Leader magazineASCL - Association of School and College Leaders

Disability discrimination

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Disability can be difficult to identify. In a recent case, a highly successful nurse who was interviewing for a promotion deliberately said that her disability (dyslexia) did not require the interview panel to make any special arrangements for her.

The interview was a disaster and a dyslexia specialist gave evidence that this was predictable as a result of her disability. The Primary Care Trust argued that the panel were unaware of these difficulties and that they could not be held to be responsible for discrimination if they did not know there was a disability.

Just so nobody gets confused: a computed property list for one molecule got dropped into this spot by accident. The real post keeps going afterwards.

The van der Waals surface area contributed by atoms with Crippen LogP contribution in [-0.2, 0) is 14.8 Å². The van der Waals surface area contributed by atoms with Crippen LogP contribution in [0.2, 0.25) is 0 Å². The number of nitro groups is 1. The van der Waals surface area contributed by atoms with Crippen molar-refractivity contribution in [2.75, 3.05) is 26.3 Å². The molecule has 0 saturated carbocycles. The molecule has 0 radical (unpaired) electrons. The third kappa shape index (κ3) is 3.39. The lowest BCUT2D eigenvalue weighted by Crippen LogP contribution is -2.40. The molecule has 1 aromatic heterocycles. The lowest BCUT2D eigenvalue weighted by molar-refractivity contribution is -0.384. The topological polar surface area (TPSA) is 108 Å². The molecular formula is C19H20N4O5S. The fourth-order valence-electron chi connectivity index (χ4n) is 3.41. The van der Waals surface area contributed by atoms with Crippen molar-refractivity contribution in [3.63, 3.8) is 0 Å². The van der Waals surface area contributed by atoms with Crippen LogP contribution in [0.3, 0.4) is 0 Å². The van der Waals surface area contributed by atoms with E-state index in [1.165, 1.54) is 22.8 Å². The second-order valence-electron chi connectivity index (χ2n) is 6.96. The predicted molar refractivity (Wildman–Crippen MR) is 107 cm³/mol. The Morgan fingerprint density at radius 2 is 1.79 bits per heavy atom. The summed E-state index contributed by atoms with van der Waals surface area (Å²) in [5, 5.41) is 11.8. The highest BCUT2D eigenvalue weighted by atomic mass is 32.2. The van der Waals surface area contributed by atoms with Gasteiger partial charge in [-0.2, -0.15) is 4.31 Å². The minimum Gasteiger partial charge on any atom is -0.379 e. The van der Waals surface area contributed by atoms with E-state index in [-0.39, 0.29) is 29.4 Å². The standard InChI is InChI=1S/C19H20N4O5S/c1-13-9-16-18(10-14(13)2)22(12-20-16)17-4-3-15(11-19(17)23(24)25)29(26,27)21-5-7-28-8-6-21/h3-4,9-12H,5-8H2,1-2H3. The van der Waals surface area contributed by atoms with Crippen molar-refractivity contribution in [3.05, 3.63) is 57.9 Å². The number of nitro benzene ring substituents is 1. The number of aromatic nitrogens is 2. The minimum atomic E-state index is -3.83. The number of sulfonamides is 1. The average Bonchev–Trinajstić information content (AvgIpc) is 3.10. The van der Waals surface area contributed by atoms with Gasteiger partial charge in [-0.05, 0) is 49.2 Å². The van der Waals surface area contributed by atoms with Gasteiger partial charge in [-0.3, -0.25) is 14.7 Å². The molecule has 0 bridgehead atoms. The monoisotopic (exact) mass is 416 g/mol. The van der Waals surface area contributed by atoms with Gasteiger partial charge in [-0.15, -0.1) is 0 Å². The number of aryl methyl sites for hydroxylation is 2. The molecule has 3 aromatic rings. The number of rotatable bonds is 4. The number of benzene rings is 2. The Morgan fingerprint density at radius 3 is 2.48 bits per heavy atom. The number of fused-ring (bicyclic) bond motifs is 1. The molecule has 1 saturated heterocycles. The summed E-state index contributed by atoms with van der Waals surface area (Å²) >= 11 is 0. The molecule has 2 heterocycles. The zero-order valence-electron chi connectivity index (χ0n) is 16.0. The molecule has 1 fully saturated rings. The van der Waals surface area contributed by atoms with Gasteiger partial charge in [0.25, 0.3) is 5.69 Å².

The employment appeal tribunal overruled a tribunal decision and have made it clear that the test for ignorance is a stringent one. To be able to claim ignorance of a disability, the employer must:

  • not know about the disability

  • not reasonably be expected to know about the disability

  • not know that the disability would disadvantage an interviewee

  • not reasonably be expected to know that the disability would disadvantage an interviewee

These conditions are cumulative, not a menu of options. All have to be operating if the employer is to claim ignorance. This does not only apply to employment. It would also apply if a school were to claim ignorance of a condition in an exclusion case.

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